That said, I've been in some games with PHB2 classes before, and I think they're workable. I don't really consider any classes that postdate the PHB2 to be on the same baseline as the rest of the classes, though. I didn't list any of them as available.


Complete series classes:

  • Ardent
  • Divine Mind
  • Erudite
  • Favored Soul
  • Hexblade
  • Lurk
  • Ninja
  • Samurai
  • Scout
  • Shugenja
  • Spellthief
  • Spirit Shaman
  • Swashbuckler
  • Warlock
  • War Mage
  • Wu Jen

A number of books, mostly predating the PHB2, came out as "class splat books" and most of them included a number of new classes. Although I'm not necessarily thrilled with the concepts of all of these classes, I also can't think of a really good reason why I should ban any of them. Any Complete series class, including the psionic ones, are allowed.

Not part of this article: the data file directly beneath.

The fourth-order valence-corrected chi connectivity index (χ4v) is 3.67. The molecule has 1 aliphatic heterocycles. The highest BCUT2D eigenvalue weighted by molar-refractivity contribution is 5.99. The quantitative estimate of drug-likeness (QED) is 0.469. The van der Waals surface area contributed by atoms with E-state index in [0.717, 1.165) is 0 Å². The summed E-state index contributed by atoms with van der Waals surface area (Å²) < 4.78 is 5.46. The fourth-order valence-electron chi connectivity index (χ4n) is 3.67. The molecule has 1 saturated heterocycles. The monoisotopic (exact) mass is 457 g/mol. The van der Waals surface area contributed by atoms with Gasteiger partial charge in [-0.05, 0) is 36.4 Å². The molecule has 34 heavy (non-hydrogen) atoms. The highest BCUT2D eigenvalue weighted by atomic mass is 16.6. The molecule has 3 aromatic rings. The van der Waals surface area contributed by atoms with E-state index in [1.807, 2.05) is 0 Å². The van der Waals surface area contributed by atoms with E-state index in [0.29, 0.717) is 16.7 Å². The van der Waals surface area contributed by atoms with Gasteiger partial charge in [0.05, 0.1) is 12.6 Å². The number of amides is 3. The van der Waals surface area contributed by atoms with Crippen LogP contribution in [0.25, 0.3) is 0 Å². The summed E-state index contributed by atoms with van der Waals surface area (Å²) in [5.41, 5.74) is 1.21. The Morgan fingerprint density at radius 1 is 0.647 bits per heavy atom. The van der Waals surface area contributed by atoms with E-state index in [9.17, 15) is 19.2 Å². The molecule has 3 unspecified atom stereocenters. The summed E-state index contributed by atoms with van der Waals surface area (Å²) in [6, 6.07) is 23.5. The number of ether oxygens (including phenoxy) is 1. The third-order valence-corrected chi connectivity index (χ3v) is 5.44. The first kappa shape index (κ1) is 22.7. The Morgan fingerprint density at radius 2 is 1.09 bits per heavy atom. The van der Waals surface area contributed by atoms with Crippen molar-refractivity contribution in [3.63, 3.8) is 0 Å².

Other classes from other sources:

  • Archivist (Heroes of Horror)
  • Assassin (d20 Freeport Companion)
  • Commander (Path of the Sword)
  • Corsair (d20 Freeport Companion)
  • Defender (Midnight Campaign Setting)
  • Hunter (Path of the Sword)
  • Monster Hunter (d20 Freeport Companion)
  • Noble (d20 Freeport Companion)
  • Outdoorsman (Path of the Sword)
  • Survivor (d20 Freeport Companion)
  • Wildlander (Midnight Campaign Setting)
  • Ninja (Rokugan Campaign Setting)
  • Courtier (Rokugan Campaign Setting)